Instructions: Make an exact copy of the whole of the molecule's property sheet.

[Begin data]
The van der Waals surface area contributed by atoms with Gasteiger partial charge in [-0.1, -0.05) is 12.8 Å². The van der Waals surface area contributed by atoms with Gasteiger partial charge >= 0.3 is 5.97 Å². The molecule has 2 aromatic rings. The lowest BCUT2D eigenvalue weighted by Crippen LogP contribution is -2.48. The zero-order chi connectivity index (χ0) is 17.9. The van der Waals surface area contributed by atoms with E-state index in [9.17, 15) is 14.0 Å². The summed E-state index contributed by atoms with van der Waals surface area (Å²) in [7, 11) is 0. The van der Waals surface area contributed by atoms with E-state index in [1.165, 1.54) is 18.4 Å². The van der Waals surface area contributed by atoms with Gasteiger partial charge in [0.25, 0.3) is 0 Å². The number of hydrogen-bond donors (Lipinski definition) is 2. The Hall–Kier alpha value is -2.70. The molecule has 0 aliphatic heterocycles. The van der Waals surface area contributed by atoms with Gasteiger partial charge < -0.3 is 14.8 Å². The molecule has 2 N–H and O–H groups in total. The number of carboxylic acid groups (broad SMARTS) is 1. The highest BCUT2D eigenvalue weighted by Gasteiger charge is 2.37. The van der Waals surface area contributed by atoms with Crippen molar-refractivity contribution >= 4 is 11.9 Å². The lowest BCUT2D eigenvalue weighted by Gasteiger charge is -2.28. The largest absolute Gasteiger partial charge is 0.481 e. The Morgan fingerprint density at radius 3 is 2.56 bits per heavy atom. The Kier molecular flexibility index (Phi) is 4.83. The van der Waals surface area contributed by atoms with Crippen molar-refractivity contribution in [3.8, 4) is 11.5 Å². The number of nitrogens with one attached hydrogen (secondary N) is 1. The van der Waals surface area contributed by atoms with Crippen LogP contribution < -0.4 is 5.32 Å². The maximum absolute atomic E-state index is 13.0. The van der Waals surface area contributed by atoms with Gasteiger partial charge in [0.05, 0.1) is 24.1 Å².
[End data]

The van der Waals surface area contributed by atoms with Gasteiger partial charge in [-0.1, -0.05) is 12.8 Å². The van der Waals surface area contributed by atoms with Gasteiger partial charge >= 0.3 is 5.97 Å². The molecule has 2 aromatic rings. The lowest BCUT2D eigenvalue weighted by Crippen LogP contribution is -2.48. The zero-order chi connectivity index (χ0) is 17.9. The van der Waals surface area contributed by atoms with E-state index in [9.17, 15) is 14.0 Å². The summed E-state index contributed by atoms with van der Waals surface area (Å²) in [7, 11) is 0. The van der Waals surface area contributed by atoms with E-state index in [1.165, 1.54) is 18.4 Å². The van der Waals surface area contributed by atoms with Gasteiger partial charge in [0.25, 0.3) is 0 Å². The number of hydrogen-bond donors (Lipinski definition) is 2. The Hall–Kier alpha value is -2.70. The molecule has 0 aliphatic heterocycles. The van der Waals surface area contributed by atoms with Gasteiger partial charge < -0.3 is 14.8 Å². The molecule has 2 N–H and O–H groups in total. The number of carboxylic acid groups (broad SMARTS) is 1. The highest BCUT2D eigenvalue weighted by Gasteiger charge is 2.37. The van der Waals surface area contributed by atoms with Crippen molar-refractivity contribution >= 4 is 11.9 Å². The lowest BCUT2D eigenvalue weighted by Gasteiger charge is -2.28. The largest absolute Gasteiger partial charge is 0.481 e. The Morgan fingerprint density at radius 3 is 2.56 bits per heavy atom. The Kier molecular flexibility index (Phi) is 4.83. The van der Waals surface area contributed by atoms with Crippen molar-refractivity contribution in [3.8, 4) is 11.5 Å². The number of nitrogens with one attached hydrogen (secondary N) is 1. The van der Waals surface area contributed by atoms with Crippen LogP contribution < -0.4 is 5.32 Å². The maximum absolute atomic E-state index is 13.0. The van der Waals surface area contributed by atoms with Gasteiger partial charge in [0.05, 0.1) is 24.1 Å².